Maybe the world is looking up. A filly has won the Eclipse Award for Horse of the Year, by a whopping 130 votes to second runner Zenyatta's 90 votes. I've always had a soft spot in my heart for horses, and especially for fillies. Comes from growing up visiting my country cousins in Tennessee, where my favorite part of the visit was getting to ride old Dan or some other horse.
And Rudolf Elmer is doing his bit, too, to add some cheer to the day. He's the banker who worked for Swiss bank Julius Baer until he was fired in 2002 and has spent time sense sharing with the world the nefarious deeds of some of the Swiss institutions who have helped clients evade billions in taxes through uses of offshore havens. Says Rudolf "Offshore tax evasion is the biggest theft among societies and neighbor states in this world." Swiss Banker Blows Whistle on Tax Evasion, New York Times, Jan 19, 2010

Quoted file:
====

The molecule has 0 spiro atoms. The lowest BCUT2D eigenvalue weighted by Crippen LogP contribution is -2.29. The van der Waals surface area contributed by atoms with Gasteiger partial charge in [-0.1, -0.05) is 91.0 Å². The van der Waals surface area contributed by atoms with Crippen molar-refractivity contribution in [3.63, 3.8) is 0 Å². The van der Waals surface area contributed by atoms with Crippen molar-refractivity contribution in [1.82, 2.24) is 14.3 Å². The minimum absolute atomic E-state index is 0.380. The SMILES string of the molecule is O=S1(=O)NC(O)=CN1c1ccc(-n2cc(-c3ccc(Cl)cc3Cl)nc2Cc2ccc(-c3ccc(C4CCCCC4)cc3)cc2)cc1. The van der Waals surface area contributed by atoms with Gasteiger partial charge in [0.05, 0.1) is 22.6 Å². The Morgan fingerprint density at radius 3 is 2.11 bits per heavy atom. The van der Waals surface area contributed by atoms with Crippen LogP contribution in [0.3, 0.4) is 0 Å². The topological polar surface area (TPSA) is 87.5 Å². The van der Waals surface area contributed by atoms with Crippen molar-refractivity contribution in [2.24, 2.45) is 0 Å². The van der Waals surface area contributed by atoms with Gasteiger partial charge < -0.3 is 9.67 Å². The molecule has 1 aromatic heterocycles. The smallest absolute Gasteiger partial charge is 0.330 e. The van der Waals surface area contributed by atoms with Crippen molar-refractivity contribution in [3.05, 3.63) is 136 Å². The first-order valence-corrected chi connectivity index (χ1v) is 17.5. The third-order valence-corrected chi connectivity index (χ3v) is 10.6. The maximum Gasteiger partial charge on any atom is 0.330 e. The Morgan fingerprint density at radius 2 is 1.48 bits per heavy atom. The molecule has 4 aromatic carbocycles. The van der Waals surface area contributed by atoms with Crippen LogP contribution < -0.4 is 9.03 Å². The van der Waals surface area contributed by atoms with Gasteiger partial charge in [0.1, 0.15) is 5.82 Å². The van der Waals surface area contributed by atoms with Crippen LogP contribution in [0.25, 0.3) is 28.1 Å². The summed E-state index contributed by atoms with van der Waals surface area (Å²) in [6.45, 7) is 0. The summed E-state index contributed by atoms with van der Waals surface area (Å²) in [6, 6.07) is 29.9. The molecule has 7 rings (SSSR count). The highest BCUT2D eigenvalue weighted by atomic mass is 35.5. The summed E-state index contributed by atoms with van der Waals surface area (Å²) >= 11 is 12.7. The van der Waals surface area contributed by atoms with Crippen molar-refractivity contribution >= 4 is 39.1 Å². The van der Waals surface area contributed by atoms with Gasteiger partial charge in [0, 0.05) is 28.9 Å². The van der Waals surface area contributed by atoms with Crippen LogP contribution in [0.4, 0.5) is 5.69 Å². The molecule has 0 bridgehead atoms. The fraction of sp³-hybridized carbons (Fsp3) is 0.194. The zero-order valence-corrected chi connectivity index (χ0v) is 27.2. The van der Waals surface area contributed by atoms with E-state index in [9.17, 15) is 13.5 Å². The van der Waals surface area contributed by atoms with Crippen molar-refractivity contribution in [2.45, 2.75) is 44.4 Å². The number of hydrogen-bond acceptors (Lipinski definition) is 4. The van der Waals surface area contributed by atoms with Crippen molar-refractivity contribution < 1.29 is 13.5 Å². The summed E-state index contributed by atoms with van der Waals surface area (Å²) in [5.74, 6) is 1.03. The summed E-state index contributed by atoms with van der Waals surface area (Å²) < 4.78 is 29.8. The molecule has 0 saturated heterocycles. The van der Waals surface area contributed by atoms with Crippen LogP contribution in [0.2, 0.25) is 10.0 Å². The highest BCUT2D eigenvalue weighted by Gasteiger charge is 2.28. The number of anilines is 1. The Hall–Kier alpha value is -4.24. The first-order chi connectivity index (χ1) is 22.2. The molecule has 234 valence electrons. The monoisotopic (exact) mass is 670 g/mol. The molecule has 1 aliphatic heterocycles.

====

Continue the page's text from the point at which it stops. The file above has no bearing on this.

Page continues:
Elmer is flying to Germany where he is planning to blow the whistle even louder on Swiss banking assistance for tax evasion. The German authorities are "putting him up in a five-star hotel" but you can bet the U.S. authorities are eagerly probing his show and tell--apparently documents covering more than 1300 individuals and 100 trusts over five years that "detail the undisclosed role of American investment management companies in funneling American, European and South American clients who wished to avoid taxes to Julius Baer." Elmer's no saint, obviously, but the IRS strategy is described as "it takes a rogue to catch a thief" (echoes of television's crime dramas).
The hiding places for all those wealthy tax scoflaws who thought they could just slip their millions into the shadows may not be much good these days. Further, the possible complicity of hedge and private equity firms in assisting tax evasion should, if verified, be the final nail in the coffin of the privileged "carried interest" taxation of hedge and equity fund managers' compensation.